Being present is the product of our wonder and love for the craft, that's what keeps us alive and helps us let go when we need to. It's the path to freedom as an artist, but also in life. When we don't grow attached to outcomes, we gain access to a sphere bigger than the self — where we do the work without expecting medals.

3. It's not about you — You may not yet realize it, but you haven't signed up for a life of glory and adulation.


glory is always transitory and will surely disappear just as fleetingly and arbitrarily as it arrived.) The truth is, you have signed up for a life of service by going into the Arts. And the life-altering results of that service in other people’s lives will NEVER disappear as fame unquestionably will.


You are a servant to the sick one who needs healing through the beauty and peace of the symphony you will compose through blood-shot eyes and sleepless nights. You are an attendant to the lost one who needs saving through the comforting, probing words you will conjure up from the ether, as well as from your own heroic moments of strife and triumph.


You are a vessel to the angry and confused one who needs a protected place to release their rage as they watch your eyes on the screen silently weep in pain as you relive your own private hell.

And so may others — the optimistic, the naive, the young, and the old alike. It's a shift we make from serving our selves to serving the words, the music, the author, and the entire humankind who may witness the experience we contribute to creating. We're also serving our selves in our desire to create, express, and share, without forgetting to have some fun in the process.

We're desperate for solace, inspiration, and a flight of the imagination. Which is why the fourth truth is the world needs creators.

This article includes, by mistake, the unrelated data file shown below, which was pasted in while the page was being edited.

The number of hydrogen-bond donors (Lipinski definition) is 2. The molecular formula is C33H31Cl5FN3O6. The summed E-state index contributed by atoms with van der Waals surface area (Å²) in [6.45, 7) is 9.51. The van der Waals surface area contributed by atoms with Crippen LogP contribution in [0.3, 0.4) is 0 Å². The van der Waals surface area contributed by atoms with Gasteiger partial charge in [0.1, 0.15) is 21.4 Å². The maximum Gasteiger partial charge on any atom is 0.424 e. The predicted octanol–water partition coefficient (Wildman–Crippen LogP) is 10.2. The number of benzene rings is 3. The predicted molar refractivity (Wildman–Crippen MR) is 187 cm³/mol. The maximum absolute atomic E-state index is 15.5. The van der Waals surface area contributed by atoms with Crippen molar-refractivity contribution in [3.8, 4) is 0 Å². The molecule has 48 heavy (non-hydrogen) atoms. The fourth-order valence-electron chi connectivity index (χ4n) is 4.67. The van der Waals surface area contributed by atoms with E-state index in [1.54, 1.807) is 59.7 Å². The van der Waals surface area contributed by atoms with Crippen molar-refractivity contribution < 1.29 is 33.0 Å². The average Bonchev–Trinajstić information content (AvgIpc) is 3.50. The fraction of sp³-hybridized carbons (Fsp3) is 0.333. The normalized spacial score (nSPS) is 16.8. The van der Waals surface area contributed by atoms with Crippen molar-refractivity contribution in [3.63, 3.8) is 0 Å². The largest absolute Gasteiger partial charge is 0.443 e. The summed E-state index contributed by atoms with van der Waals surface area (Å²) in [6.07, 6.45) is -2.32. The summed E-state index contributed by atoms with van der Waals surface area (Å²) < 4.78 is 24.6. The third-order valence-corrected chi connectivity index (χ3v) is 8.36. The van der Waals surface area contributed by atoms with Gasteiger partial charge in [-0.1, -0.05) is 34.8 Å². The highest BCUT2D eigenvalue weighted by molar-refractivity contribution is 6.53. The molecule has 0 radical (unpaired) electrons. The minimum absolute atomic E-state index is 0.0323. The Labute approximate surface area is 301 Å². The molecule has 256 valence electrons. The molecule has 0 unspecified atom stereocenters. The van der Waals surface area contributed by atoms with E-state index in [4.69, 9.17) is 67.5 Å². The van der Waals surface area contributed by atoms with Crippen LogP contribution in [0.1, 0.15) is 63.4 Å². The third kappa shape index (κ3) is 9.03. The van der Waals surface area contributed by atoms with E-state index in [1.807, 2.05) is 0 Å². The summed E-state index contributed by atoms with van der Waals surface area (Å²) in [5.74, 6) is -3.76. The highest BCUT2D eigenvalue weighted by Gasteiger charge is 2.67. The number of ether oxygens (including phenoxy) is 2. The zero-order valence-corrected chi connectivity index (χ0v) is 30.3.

4. The world needs you — We need you to help us understand that which is bigger than ourselves, so that we can stop feeling so small, so isolated, so helpless that, in our fear, we stop contributing that which is unique to us: that distinct, rare, individual quality which the world is desperately crying out for and eagerly awaiting. We need you to remind us what unbridled, unfiltered, childlike exuberance feels like, so we remember, without apology or disclaimer, to laugh, to play, to FLY and to stop taking EVERYTHING so damn seriously.

It's the shared experience that teaches us about empathy, but also compassion, possibly one of the most difficult and prized of human qualities — the deep awareness of the suffering of another coupled with the wish to relieve it. That's how we make a difference.

Without holding values that are dear to us, without the commitment to master to our craft so we can be of service to those who come before us and after us we can get lost in out quest of “making it.” When in truth, we're already fully formed when we offer ourselves in service to the work.


[image Drama Queens, larger than life]